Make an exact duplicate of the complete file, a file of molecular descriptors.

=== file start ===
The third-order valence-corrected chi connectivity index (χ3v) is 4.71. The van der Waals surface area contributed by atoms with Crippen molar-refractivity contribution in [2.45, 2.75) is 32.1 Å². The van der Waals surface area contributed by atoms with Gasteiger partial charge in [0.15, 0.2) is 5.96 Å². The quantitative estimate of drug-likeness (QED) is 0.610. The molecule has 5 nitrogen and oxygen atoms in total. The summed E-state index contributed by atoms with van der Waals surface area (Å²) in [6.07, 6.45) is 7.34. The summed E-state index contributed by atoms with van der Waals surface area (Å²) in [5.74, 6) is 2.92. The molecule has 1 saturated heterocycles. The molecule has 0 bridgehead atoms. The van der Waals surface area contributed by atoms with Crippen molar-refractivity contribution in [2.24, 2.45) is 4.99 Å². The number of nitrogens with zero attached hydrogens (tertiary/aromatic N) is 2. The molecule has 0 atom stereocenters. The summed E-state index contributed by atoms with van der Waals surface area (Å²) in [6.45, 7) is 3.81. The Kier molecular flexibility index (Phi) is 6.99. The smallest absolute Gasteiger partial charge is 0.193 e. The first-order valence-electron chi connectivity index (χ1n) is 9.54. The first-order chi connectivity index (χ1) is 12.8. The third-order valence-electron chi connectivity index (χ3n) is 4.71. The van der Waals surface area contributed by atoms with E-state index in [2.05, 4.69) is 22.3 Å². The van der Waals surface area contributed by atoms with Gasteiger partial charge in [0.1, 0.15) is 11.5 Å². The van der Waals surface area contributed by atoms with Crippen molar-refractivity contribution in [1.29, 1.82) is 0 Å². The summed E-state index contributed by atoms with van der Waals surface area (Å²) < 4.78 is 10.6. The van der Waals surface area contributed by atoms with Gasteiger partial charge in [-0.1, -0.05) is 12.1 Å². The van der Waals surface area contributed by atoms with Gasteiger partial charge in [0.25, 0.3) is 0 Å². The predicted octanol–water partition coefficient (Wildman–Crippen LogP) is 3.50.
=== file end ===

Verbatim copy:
The third-order valence-corrected chi connectivity index (χ3v) is 4.71. The van der Waals surface area contributed by atoms with Crippen molar-refractivity contribution in [2.45, 2.75) is 32.1 Å². The van der Waals surface area contributed by atoms with Gasteiger partial charge in [0.15, 0.2) is 5.96 Å². The quantitative estimate of drug-likeness (QED) is 0.610. The molecule has 5 nitrogen and oxygen atoms in total. The summed E-state index contributed by atoms with van der Waals surface area (Å²) in [6.07, 6.45) is 7.34. The summed E-state index contributed by atoms with van der Waals surface area (Å²) in [5.74, 6) is 2.92. The molecule has 1 saturated heterocycles. The molecule has 0 bridgehead atoms. The van der Waals surface area contributed by atoms with Crippen molar-refractivity contribution in [2.24, 2.45) is 4.99 Å². The number of nitrogens with zero attached hydrogens (tertiary/aromatic N) is 2. The molecule has 0 atom stereocenters. The summed E-state index contributed by atoms with van der Waals surface area (Å²) in [6.45, 7) is 3.81. The Kier molecular flexibility index (Phi) is 6.99. The smallest absolute Gasteiger partial charge is 0.193 e. The first-order valence-electron chi connectivity index (χ1n) is 9.54. The first-order chi connectivity index (χ1) is 12.8. The third-order valence-electron chi connectivity index (χ3n) is 4.71. The van der Waals surface area contributed by atoms with E-state index in [2.05, 4.69) is 22.3 Å². The van der Waals surface area contributed by atoms with Gasteiger partial charge in [0.1, 0.15) is 11.5 Å². The van der Waals surface area contributed by atoms with Crippen molar-refractivity contribution in [1.29, 1.82) is 0 Å². The summed E-state index contributed by atoms with van der Waals surface area (Å²) < 4.78 is 10.6. The van der Waals surface area contributed by atoms with Gasteiger partial charge in [-0.1, -0.05) is 12.1 Å². The van der Waals surface area contributed by atoms with Gasteiger partial charge in [0.25, 0.3) is 0 Å². The predicted octanol–water partition coefficient (Wildman–Crippen LogP) is 3.50.